No one specific moment, no.  There were several “believe so that you may understand” moments, though — when we just decided we were going to grit our teeth and do our best to live with impossible situations . . .  and then they cleared up in unexpected ways.  It was a lot easier to see God’s gentleness and mercy after we had decided to bow to His law.

We also constantly work on making the shift from “my needs vs. your needs” to “what’s best for our marriage and family?”

I think that even when people do have startling, revolutionary epiphanies in their lives, they usually still have to follow up with a long, gradual process of putting that epiphany into practice.

Read the rest here.

Neat radio spot + book giveaway

Two quick things!

One, I just got through doing a live hour with the guys at Archangel Radio.

Honestly, I was a little nervous about doing an entire hour about my book, but it was actually wonderful to relax and have some space to really talk about things — about, for instance, how lucky I am to have a big family, but how foolish it is to think you know the state of someone’s soul based on their family size.  These guys are a hoot,

and they asked really good questions.

If you missed it, they post the live hour segments on YouTube; my segment should be up at the end of the day.

****

Two, the intrepid Jennifer Fitz of Riparians at the Gate is giving away a copy of my book, which you obviously already own, but, as Jennifer says, “You’re allowed to enter and win for a friend instead.  See?  Thanksgiving present.  Perfect.”

Okay, maybe, “intrepid” is not the right descriptor.  Here is #4 of her “Seven Quick Takes” book giveaway post:

4.  Here’s the scoop on the book, and why you need to reform your ways if you didn’t answer #2, 3, 3.5, or 3.75 correctly:

(A) You know how you hate NFP?  You use it and all, or you would, but it’s maybe not the rapturous experience that you always dreamt of, when you first read the words “cervical mucus”?  This book is about that.  NFP Frustration.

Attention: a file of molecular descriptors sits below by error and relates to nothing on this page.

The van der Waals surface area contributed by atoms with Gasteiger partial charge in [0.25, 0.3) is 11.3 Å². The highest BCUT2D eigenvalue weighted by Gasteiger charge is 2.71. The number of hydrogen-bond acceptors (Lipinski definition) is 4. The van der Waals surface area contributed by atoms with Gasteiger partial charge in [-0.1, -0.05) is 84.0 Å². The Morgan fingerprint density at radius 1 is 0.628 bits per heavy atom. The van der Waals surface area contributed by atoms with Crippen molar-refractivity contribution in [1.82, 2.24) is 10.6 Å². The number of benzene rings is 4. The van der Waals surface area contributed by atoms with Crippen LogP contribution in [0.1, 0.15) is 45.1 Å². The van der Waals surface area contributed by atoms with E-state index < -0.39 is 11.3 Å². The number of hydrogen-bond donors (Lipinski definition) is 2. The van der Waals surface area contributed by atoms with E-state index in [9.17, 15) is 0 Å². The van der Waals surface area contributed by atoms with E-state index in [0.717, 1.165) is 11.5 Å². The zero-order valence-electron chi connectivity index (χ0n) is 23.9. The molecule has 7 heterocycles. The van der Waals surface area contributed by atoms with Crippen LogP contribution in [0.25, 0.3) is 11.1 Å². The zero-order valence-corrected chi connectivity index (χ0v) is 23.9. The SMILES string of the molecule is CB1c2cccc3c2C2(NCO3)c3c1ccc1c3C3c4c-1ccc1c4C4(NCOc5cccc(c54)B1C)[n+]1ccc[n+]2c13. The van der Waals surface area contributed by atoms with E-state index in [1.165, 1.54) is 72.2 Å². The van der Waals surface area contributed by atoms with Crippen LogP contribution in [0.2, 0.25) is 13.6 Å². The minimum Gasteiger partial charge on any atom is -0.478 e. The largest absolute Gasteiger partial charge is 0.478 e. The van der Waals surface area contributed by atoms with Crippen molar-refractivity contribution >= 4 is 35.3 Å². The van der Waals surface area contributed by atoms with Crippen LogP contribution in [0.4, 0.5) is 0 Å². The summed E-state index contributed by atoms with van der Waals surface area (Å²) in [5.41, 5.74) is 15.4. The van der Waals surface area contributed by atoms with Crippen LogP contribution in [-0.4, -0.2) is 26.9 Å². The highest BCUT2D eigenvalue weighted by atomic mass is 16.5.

(B) The book doesn’t talk about cervical mucus.  It doesn’t have 10 Ways to Get a Better Temp Rise, Faster! Now! A Full 4/10ths of a Degree or Your Money Back!!

Most books are better if they don’t include that.  –> Except if you’re trying to learn NFP.  In which case the amusing way in which this contest is being run will help you with that.

(C) Every stupid thing about NFP ever. said. by some idiot who clearly has a Josephite marriage and prefers it that way (did Joseph?  I’m skeptical.), REFUTED!  Blammo!  In YOUR PLACE crazy people.  Done.

(D) Except charitably.

(E) Downright Theology of the Body, if you must know.  Only, it’s not, “I drank the TOTB water, and now I drool unicorns and rainbows.”  It’s more like: “Hey!  TOTB Water!  You can brew beer with that!”

(F) It’s a short book.

(G) There were points where I did not laugh out loud.  I laughed so hard sound would not come out of my body.  I would have rolled on the floor laughing, except that I was laughing too hard to fall out of my chair.  I’m sure it was weird looking.  There are certain chapters you might not want to read in public.

(H) We aren’t doing the whole alphabet.

(I) But I thought up another thing: This book is the perfect marriage book.  So if you know somebody who’s married, or who is thinking of getting married, this would be a great gift.  I’ve been married 47.5% of my life.  I know what it takes.  Simcha’s nailed it.  On the head.

(J) It’s pronounced “Sim-ka”.  Like the “ch” sound in “School”.  Because Simka’s so chool.

(K) Yeah, I was saying it wrong too.

(L) I didn’t ask how to pronounce “Fisher”.  We’re all just winging it on that one.

I die.

So there are — I was going to say three ways to enter, but there are actually three ways to enter just on her personal blog alone.  You can also enter at Amazing Catechists, and she  also talks a little bit on Patheos about how she read my book despite having just finished a 3.5 month-long exhaustive course on Catholic sex ed.

Thanks, Jennifer, for these great posts!  Oh, and “Fisher” is pronounced “Potrzebie.”  Hope that helps.